You might think you want a cheerful boss who is cooperative and values community. But in reality, you probably don't.
New research from New York University finds that both men and women see stereotypically male traits such as assertiveness and competitiveness as must-haves'for successful leaders.
Meanwhile, stereotypically female traits such as patience and sensitivity were considered as non-essential or just nice to have.
Researchers argue that preference for these certain types of leadership traits could explain why there are fewer women in positions of power.
In the findings, published in the journal "Frontiers in Psychology," researchers ran two studies to understand how men and women perceive what makes a great leader by focusing on attributes often associated with certain genders.
For the first study, 273 men and women were given a budgets of "leader dollars" to purchase traits to create their ideal leader. The two charts below list the stereotypical traits, both positive and negative, associated with men and women.
(The research did not consider whether the participants saw the traits as stereotypically masculine or feminine, relying instead on previous research establishing that such stereotypes exist.)
Positive traits stereotypical to male and female leaders
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The more leader dollars the participants had, the more likely they were to value traits such as tolerance and sensitivity — but only when more masculine traits like assertiveness were already met.
If leader dollars ran short, both men and women saw community and sincerity as luxuries, spending their money instead on traits such as decisiveness and ambition.
Negative traits associated with male and female leaders
Source: NYU via CNBC Make It
Participants could also use their "leader dollars" to indicate how much they would pay for their ideal boss to not have certain negative traits.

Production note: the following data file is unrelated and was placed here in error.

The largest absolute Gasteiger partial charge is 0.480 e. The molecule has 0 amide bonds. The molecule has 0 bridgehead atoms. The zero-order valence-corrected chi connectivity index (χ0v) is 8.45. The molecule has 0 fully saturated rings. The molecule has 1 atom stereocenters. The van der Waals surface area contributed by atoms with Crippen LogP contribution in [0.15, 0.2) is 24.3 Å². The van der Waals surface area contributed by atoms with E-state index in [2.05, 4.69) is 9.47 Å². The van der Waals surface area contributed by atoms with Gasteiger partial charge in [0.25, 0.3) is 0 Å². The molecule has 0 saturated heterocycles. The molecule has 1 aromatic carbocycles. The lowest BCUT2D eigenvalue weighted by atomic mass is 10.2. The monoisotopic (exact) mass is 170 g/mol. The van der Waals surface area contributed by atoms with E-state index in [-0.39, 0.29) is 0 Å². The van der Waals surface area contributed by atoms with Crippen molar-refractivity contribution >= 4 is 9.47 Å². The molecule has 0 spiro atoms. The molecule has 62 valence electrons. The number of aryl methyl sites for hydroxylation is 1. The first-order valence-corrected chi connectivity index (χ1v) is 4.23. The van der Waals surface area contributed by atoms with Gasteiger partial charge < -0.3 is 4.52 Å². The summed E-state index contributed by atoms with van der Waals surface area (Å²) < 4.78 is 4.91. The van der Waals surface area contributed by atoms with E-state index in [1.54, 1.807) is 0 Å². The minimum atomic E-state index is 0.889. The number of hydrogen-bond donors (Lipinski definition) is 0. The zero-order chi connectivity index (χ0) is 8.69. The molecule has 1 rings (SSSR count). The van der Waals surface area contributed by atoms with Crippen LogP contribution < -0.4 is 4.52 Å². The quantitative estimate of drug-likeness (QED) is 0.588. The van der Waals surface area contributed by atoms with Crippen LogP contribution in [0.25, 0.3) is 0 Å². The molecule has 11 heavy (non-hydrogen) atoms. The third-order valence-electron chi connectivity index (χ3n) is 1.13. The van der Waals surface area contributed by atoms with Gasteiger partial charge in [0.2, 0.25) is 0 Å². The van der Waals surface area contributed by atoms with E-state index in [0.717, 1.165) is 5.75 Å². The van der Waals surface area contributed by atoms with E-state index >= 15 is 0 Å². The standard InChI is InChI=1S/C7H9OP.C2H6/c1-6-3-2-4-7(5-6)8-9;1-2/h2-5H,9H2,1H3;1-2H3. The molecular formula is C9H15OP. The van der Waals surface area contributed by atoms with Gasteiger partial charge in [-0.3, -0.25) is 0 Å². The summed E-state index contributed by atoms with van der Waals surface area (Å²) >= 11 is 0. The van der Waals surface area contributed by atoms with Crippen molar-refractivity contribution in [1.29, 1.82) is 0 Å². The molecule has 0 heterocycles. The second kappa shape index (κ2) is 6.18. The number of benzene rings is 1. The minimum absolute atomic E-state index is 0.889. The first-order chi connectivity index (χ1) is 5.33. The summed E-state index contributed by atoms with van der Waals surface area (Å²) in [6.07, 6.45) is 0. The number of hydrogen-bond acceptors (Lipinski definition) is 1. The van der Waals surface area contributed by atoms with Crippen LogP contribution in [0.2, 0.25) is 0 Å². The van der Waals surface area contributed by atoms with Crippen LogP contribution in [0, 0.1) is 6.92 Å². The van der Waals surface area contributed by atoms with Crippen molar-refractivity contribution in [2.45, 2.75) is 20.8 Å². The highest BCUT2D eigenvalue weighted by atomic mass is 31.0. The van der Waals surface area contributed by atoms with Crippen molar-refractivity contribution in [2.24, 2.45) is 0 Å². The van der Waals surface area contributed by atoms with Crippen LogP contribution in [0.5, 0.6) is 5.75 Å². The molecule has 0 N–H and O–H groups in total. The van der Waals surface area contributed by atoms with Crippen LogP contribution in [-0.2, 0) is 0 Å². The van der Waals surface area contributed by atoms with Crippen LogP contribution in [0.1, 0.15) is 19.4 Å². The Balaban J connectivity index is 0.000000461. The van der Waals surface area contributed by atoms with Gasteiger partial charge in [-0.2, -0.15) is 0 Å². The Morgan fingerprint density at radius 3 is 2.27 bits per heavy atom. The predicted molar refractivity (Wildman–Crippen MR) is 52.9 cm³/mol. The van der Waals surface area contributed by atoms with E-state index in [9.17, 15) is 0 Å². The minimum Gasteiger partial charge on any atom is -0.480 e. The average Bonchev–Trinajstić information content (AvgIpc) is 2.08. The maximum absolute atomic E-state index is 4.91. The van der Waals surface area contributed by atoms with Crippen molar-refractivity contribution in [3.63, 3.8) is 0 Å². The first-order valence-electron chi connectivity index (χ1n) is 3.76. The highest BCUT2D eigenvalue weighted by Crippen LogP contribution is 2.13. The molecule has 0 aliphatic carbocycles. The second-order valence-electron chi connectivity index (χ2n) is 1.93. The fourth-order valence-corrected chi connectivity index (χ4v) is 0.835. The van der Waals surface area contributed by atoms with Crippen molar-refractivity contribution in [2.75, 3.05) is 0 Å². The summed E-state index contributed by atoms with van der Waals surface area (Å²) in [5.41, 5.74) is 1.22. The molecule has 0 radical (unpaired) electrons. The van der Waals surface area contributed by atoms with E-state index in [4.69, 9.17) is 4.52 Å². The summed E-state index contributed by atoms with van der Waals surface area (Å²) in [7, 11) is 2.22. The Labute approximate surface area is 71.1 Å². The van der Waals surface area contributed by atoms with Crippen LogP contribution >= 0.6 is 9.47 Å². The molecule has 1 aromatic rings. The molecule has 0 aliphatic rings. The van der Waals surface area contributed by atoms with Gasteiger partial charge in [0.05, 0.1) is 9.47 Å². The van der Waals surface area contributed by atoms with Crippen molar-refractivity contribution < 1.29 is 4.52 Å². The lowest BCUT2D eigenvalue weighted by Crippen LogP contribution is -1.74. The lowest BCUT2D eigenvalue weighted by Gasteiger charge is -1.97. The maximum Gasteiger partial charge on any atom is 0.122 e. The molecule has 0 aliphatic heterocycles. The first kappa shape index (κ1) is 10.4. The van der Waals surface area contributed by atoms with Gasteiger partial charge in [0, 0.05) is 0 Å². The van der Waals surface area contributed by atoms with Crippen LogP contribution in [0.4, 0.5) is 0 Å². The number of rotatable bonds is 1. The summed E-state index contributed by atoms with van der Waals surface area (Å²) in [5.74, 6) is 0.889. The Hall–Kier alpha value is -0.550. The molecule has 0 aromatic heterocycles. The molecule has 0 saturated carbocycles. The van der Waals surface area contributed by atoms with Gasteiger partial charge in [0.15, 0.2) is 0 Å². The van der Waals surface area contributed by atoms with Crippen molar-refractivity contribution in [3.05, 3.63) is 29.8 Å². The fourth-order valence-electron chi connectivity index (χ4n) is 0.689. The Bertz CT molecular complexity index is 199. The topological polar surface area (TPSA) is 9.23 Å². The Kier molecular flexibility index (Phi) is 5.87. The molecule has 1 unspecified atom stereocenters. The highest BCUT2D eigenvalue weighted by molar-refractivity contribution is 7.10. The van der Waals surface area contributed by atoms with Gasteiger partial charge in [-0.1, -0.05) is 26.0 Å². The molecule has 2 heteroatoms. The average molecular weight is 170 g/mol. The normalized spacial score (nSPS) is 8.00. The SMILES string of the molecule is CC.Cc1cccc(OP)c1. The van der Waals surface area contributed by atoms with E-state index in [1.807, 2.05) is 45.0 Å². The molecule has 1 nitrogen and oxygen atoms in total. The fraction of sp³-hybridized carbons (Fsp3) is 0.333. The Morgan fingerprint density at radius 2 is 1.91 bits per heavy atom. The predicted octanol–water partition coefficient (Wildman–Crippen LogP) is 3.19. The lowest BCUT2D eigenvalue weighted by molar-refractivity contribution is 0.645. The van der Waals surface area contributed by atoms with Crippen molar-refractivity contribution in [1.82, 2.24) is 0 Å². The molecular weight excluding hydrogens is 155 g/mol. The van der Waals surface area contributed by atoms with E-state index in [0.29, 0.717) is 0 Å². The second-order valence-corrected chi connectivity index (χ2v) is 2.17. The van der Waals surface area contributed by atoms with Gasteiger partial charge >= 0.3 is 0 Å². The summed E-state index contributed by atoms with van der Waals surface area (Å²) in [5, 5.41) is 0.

The result: more people used their leader dollars eliminate negative traits such as arrogance stereotypically associated with men. Leader dollars only went toward stereotypically feminine traits until typically masculine traits had been accounted for.
In the second study, participants were asked to imagine themselves as either bosses or assistants and identify the traits they'd need to succeed. Both men and women saw traits like assertiveness as more important for leaders and agreeableness more essential for assistants.
The study's results highlight the fact that successful leaders are seen by men and women to need traditionally masculine traits. Women especially might feel that feminine traits put them at a disadvantage, says lead researcher Andrea Vial, a postdoctoral research associate at New York University.
The research could also explain why gender diversity has been so difficult to achieve. Says Vial, "Our results suggest that the concentration of men in top decision-making roles such as corporate boards and chief executive offices may be self-sustaining because men in particular tend to devalue more communal styles of leadership — and men are typically the gatekeepers to top organizational positions of prestige and authority."
Researchers did not establish whether an ideal leader was a man or woman in the given context. It's possible, the researchers say, that participants' biases might have led them to automatically envision a male leader.
Still, the research has a surprising bright side: women may be more supportive than men of leaders who exhibit more stereotypically feminine leadership styles.
This could be transformative as some have predicted that traits such as communalty could define leadership in the 21st century, giving women an important advantage. "Our research suggests women might be more willing than men to embrace this trend," says Vial.
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